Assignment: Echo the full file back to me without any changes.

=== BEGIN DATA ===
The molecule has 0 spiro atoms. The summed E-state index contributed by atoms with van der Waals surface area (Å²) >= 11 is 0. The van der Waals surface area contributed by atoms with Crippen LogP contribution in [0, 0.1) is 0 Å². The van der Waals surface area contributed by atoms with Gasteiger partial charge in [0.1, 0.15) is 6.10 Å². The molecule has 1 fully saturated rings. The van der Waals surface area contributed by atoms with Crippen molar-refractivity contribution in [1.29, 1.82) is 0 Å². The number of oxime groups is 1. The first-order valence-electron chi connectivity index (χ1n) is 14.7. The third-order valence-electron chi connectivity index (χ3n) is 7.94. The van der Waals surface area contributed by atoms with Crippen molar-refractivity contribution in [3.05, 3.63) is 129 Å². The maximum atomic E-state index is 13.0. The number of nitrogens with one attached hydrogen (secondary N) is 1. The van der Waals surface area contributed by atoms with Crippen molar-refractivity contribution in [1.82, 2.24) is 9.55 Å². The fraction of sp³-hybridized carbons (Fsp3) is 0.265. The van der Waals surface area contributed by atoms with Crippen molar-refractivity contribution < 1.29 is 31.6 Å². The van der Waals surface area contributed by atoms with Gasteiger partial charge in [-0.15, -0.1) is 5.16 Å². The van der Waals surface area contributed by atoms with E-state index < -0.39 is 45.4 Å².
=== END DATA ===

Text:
The molecule has 0 spiro atoms. The summed E-state index contributed by atoms with van der Waals surface area (Å²) >= 11 is 0. The van der Waals surface area contributed by atoms with Crippen LogP contribution in [0, 0.1) is 0 Å². The van der Waals surface area contributed by atoms with Gasteiger partial charge in [0.1, 0.15) is 6.10 Å². The molecule has 1 fully saturated rings. The van der Waals surface area contributed by atoms with Crippen molar-refractivity contribution in [1.29, 1.82) is 0 Å². The number of oxime groups is 1. The first-order valence-electron chi connectivity index (χ1n) is 14.7. The third-order valence-electron chi connectivity index (χ3n) is 7.94. The van der Waals surface area contributed by atoms with Crippen molar-refractivity contribution in [3.05, 3.63) is 129 Å². The maximum atomic E-state index is 13.0. The number of nitrogens with one attached hydrogen (secondary N) is 1. The van der Waals surface area contributed by atoms with Crippen molar-refractivity contribution in [1.82, 2.24) is 9.55 Å². The fraction of sp³-hybridized carbons (Fsp3) is 0.265. The van der Waals surface area contributed by atoms with Crippen molar-refractivity contribution < 1.29 is 31.6 Å². The van der Waals surface area contributed by atoms with Gasteiger partial charge in [-0.15, -0.1) is 5.16 Å². The van der Waals surface area contributed by atoms with E-state index < -0.39 is 45.4 Å².